• Center of Image: a opening family does respect the wall's room bounding
  • Right side of Image: A wall opening allows area to extend "into" a host wall where a curtain wall needs to go while a curtain wall (top wall) that uses Automatically Embed (bottom wall) instead does not
  • Added image (right image) shows same conditions but with using Edit Profile on the wall in the left side of the image

Here's what the model looks like in 3D, the view range cut plane for the plan view above is the typical 4'-0" (1200mm ish). If the wall opening comes into contact with the Computation Height of the host level it "affects" the room bounding. Added a wall opening (like a window) to the middle building.

By the way for trivia fans, Jeff Hanson (Autodesk SME, User Experience) wrote: "... the wall opening tool was created specifically for creating a wall opening in a wall that is curved in plan. There is no way to edit the profile of a wall curved in plan..."

Added this image in response to a comment from Rob (1/3/2017). I used Edit Profile and Wall Opening to create the openings and then placed Room Separators to decide which room should get the area between them.

Monday, December 23, 2013

PSA Save the Fluffy Kitten

James Vandezande speaks out against callous violence against fluffy kittens occurring at AEC conferences world wide. Please do your part to stop this madness!

By the way, the movement to abolish the saying of "ATM Machine", whose leader Freddy Latherdon, is jealous of the ground swell of support that opponents of saying "BIM Model" are getting. They hope to get sympathy by using this image, suggesting that saying "ATM Machine" will cause the incoming soda to soak this poor girl.

Getting soaked by that soda will be awful for her but compared to harm coming to a fluffy kitten? Please...

Remember, just don't say "BIM Model", save a kitten.

On Twitter: #fluffykitten
Picture from @MeredithFrost (click the image to see her tweets)

Sunday, December 22, 2013

Last Minute Christmas Gift Suggestion - BIM. After. Dark.

Yesterday I mentioned a great last minute Christmas gift, a book called Renaissance Revit by Paul Aubin. I thought I'd mention another last minute suggestion that like Paul's book will help you stretch, get more out Revit.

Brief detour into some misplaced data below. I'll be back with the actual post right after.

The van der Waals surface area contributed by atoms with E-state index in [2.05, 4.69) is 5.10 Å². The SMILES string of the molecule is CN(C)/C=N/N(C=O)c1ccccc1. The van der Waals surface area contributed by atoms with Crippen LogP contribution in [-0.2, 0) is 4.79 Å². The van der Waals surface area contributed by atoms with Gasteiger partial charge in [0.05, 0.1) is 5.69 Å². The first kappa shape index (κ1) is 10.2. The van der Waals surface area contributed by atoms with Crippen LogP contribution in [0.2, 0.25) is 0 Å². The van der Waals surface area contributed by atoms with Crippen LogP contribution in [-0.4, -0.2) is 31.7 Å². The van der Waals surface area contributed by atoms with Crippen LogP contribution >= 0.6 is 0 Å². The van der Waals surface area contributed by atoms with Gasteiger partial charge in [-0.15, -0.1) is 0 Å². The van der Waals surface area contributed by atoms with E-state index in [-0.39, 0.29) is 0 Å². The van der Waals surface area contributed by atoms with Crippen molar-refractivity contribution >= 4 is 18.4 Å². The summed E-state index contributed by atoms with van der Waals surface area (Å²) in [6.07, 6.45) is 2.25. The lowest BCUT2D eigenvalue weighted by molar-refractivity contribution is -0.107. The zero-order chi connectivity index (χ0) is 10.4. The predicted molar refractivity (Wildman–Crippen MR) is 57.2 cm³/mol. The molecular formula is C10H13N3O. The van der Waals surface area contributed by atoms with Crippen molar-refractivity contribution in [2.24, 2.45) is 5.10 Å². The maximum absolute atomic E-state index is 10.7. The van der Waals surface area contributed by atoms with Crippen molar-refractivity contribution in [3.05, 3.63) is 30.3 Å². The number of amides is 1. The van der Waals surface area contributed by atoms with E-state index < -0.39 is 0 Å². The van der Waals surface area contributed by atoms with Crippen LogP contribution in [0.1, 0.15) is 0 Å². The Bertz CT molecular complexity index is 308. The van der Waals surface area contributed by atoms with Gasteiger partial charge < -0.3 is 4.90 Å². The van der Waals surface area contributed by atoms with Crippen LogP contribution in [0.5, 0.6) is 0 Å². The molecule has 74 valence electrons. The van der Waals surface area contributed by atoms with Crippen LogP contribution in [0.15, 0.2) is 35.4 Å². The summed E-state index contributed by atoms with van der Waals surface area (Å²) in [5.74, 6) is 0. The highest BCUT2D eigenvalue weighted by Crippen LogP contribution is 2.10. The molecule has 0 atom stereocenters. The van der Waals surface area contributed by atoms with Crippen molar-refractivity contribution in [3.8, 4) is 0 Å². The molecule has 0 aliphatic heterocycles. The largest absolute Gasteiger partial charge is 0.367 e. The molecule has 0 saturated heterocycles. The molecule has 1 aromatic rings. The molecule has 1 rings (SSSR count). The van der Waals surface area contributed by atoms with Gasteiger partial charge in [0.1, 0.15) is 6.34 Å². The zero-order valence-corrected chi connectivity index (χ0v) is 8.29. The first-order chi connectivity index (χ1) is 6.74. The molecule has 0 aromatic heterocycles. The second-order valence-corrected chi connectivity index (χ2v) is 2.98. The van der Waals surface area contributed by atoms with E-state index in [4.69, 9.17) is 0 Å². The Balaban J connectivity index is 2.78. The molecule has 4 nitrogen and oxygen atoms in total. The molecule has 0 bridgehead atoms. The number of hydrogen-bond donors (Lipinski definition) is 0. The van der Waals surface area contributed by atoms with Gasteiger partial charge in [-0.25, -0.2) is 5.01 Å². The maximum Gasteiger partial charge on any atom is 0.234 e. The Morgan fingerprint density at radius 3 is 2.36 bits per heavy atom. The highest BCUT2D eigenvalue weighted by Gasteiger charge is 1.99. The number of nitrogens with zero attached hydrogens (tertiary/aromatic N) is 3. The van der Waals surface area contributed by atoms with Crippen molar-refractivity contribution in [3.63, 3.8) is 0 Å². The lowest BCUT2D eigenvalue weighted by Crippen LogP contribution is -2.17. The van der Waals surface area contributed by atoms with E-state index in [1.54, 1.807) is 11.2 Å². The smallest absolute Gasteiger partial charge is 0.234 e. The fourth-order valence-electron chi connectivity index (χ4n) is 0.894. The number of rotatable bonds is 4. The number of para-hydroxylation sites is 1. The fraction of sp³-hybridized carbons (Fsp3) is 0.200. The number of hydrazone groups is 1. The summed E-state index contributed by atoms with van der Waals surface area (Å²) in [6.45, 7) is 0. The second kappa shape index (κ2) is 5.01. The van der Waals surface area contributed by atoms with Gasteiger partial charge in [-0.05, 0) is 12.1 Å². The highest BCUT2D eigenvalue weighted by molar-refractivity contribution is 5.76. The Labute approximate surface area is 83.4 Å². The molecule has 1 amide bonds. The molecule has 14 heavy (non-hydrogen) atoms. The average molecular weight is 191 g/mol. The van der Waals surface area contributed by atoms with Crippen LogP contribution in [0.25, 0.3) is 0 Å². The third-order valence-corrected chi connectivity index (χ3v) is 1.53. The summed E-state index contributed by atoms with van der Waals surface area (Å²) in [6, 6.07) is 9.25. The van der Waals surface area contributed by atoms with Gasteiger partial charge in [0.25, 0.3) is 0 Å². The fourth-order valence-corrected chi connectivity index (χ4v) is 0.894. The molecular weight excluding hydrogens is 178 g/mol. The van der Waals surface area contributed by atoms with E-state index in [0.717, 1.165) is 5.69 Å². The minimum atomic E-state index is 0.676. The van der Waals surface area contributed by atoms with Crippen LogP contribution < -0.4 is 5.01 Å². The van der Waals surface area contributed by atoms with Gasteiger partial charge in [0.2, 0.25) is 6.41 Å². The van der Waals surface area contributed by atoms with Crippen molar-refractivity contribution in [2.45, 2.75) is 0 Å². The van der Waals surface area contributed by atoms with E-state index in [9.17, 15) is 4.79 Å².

Jeffrey Pinheiro (aka The Revit Kid and his blog by the same name) has begun a project he's called Bim. After. Dark. His tagline is "Learn how to make your BIM sexy..."

I got a sneak preview of the videos just before he released them on December 10th. I think he's delivered on his promise. If you're just starting out with Revit then you should consider adding this to your learning library too. If you've been frustrated thinking that your Revit project(s) just lack a little presentation Edge then his video may be just what you need to see to open your eyes to what is possible, that your Revit project presentations CAN be sexy...

I particularly liked how he tweaked the stock content and tools to get what he wanted for his presentations. He's clearly got a talent and opinion about documentation style that's worth sharing and worth you taking the time to listen. I also enjoyed his conversational approach to demonstrating his techniques.

Too often a video is too obviously scripted or worse comes off as if the presenter thinks his/her audience is a school child. With Jeffrey you feel like he's just sitting next to you and asking if he can "borrow the mouse" for a moment. In fact I think a few times he gets a bit too excited and rushes his delivery as though he can't wait to tell you this, and this...and oh, this too!

One other reviewer's comment that I agree with is that he left in subtle changes as he presented topics, or "mistakes" if you will. They helped contribute to the conversational feeling and also mimicked the same sort of thing you'd experience while trying to work through an idea. It's all good!

He's offering a simple structure: Buy just videos for $39, buy videos and samples for $79, or buy The Complete Package (you also get videos for Revit to Max to V-Ray and Prezi for Architects) for $129. Several price points for your cost conscious last minute gift shopping. Like I said for Paul's book, you may find it necessary to buy yourself a gift in the process.